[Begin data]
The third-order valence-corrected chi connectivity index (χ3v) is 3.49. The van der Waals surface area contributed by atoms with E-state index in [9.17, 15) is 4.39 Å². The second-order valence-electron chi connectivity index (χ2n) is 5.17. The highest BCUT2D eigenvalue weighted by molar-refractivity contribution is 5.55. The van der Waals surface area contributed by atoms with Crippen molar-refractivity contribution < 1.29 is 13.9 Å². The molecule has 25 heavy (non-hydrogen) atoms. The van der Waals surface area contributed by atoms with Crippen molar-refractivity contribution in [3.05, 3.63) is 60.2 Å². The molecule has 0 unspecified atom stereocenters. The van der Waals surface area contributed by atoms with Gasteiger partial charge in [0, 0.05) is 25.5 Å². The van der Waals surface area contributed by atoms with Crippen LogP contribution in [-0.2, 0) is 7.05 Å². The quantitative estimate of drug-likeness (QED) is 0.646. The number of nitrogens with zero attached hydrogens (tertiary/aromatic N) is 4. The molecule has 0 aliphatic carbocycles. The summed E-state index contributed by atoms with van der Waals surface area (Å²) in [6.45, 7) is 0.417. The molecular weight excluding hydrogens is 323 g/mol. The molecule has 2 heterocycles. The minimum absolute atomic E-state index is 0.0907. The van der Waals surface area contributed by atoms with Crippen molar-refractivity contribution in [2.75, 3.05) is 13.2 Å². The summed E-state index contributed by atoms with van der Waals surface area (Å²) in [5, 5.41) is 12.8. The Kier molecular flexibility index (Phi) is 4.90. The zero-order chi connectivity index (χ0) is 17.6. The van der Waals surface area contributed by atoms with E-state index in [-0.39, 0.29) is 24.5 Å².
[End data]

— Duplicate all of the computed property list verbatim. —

The third-order valence-corrected chi connectivity index (χ3v) is 3.49. The van der Waals surface area contributed by atoms with E-state index in [9.17, 15) is 4.39 Å². The second-order valence-electron chi connectivity index (χ2n) is 5.17. The highest BCUT2D eigenvalue weighted by molar-refractivity contribution is 5.55. The van der Waals surface area contributed by atoms with Crippen molar-refractivity contribution < 1.29 is 13.9 Å². The molecule has 25 heavy (non-hydrogen) atoms. The van der Waals surface area contributed by atoms with Crippen molar-refractivity contribution in [3.05, 3.63) is 60.2 Å². The molecule has 0 unspecified atom stereocenters. The van der Waals surface area contributed by atoms with Gasteiger partial charge in [0, 0.05) is 25.5 Å². The van der Waals surface area contributed by atoms with Crippen LogP contribution in [-0.2, 0) is 7.05 Å². The quantitative estimate of drug-likeness (QED) is 0.646. The number of nitrogens with zero attached hydrogens (tertiary/aromatic N) is 4. The molecule has 0 aliphatic carbocycles. The summed E-state index contributed by atoms with van der Waals surface area (Å²) in [6.45, 7) is 0.417. The molecular weight excluding hydrogens is 323 g/mol. The molecule has 2 heterocycles. The minimum absolute atomic E-state index is 0.0907. The van der Waals surface area contributed by atoms with Crippen molar-refractivity contribution in [2.75, 3.05) is 13.2 Å². The summed E-state index contributed by atoms with van der Waals surface area (Å²) in [5, 5.41) is 12.8. The Kier molecular flexibility index (Phi) is 4.90. The zero-order chi connectivity index (χ0) is 17.6. The van der Waals surface area contributed by atoms with E-state index in [-0.39, 0.29) is 24.5 Å².